My boyfriend and I come from opposite ends of the same hemisphere, yet the world we both met in is now gone.
It was a beautiful world, one where you kissed the cheek of each new person you met and offered a share of your drink to someone else. One where strangers weren’t strangers, but just friends you haven’t met yet.
We met in the streets of Carnival in February 2018 amidst a crowd of over a million people. We were just a Brazilian boy and an American girl who would have never crossed paths otherwise.
In 2020, our long distance love story took a turn. Covid hit while I was visiting him. I returned home in early March, right before our countries went into lockdown.
As an essential worker at an apartment complex, I returned to work immediately. “Please be safe,” Rafa told me. I entered apartment after apartment hoping that I wouldn’t contract this new virus that was turning the world upside down.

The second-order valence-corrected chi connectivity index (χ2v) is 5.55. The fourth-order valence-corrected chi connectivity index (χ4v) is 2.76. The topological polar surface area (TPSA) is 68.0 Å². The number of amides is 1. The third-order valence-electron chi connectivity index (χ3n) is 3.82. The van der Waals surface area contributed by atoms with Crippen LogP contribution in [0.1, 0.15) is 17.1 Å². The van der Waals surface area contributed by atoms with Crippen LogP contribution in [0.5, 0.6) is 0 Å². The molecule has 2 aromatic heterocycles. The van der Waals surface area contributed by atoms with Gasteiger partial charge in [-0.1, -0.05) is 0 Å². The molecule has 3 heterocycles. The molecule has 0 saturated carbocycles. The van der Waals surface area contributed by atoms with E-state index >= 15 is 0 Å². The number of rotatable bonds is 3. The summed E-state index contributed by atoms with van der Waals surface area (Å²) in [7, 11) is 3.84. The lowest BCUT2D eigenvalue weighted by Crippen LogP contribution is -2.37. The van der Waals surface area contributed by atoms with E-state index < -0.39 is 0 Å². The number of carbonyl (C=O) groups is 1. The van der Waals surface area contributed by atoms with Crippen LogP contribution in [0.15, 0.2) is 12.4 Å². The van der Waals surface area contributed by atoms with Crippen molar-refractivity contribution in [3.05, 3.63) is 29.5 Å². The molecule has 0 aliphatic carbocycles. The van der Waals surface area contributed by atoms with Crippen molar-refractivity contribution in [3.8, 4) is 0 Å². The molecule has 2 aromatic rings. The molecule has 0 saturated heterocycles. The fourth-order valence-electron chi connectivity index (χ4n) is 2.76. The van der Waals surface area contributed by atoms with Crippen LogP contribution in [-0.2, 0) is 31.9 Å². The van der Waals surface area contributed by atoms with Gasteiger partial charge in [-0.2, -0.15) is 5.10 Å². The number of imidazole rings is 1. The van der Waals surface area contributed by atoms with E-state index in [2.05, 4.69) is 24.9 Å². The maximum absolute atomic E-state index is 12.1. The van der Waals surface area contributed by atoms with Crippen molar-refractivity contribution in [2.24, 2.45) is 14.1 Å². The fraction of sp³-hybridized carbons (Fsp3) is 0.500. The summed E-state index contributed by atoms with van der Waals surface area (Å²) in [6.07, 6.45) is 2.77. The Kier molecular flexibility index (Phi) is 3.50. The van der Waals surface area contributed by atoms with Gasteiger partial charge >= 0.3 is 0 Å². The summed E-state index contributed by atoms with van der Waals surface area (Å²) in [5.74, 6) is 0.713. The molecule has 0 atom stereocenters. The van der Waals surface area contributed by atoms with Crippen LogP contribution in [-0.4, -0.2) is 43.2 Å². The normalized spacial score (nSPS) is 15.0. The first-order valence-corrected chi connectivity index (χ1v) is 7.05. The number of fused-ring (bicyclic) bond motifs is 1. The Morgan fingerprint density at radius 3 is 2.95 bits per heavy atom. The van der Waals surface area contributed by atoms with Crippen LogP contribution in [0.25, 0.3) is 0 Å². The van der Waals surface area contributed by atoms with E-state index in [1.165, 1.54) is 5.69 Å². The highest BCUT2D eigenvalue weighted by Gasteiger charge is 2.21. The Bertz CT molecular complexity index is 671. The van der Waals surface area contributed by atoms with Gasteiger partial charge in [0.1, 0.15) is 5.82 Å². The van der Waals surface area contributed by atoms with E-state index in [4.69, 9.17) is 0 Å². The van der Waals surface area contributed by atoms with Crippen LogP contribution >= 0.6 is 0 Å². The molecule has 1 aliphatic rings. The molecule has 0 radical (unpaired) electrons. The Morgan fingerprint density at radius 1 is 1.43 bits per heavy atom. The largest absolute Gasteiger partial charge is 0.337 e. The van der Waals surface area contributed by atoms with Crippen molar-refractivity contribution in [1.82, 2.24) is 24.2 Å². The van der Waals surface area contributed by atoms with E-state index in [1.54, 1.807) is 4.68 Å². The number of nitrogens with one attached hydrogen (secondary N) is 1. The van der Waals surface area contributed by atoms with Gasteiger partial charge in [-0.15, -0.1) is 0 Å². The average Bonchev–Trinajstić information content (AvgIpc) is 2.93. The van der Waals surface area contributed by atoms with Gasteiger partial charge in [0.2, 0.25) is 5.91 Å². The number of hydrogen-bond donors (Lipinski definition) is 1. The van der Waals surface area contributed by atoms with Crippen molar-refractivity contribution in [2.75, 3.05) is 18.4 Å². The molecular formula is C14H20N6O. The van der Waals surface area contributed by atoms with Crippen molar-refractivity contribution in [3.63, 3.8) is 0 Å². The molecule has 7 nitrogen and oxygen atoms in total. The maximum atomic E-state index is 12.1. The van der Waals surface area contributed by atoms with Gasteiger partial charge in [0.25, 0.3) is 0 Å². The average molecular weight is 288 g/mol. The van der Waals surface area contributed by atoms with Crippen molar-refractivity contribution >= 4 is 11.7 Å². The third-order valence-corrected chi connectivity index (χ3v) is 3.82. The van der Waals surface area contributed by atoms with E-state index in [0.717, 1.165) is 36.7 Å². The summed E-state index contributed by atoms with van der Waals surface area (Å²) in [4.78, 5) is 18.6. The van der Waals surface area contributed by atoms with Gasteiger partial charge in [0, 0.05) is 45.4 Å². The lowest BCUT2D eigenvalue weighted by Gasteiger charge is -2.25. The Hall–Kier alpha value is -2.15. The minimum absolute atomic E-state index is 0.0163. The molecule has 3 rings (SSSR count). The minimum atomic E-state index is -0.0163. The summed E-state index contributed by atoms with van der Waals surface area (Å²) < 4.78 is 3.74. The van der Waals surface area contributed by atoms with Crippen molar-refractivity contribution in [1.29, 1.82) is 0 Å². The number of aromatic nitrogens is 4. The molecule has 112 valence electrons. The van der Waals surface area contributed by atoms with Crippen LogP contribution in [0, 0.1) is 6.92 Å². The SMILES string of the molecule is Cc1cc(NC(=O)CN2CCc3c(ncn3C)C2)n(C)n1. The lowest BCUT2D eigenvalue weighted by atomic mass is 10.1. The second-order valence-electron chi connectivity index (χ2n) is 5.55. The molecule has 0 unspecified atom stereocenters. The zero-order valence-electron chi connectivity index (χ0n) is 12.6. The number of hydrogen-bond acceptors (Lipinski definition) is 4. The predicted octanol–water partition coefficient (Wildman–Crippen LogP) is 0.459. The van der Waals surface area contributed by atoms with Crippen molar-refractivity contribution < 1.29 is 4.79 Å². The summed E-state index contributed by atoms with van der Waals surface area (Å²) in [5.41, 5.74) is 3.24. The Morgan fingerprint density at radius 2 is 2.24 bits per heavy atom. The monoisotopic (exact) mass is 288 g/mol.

“It’s just a little flu,” Bolsonaro said in one hemisphere, while Trump insisted the virus would be gone by summer in the other.
It was four months before the virus penetrated the walls of his home. It was relentless. First, it took his father. Then his aunt. Then his uncle.
I watched from 5,000 miles away. My father and mother worked from home. My brother attended class from his bed. It was a mirage of a life we once lived, but it was a life nonetheless.
It’s 2021 and my boyfriend has yet to receive the second dose of the vaccine. My father has already had his booster shot.
Hannah Goldfarb is an International Studies and Political Science major with minors in Human Rights Studies, Management, and Spanish at UNC Asheville and serves on the editorial board.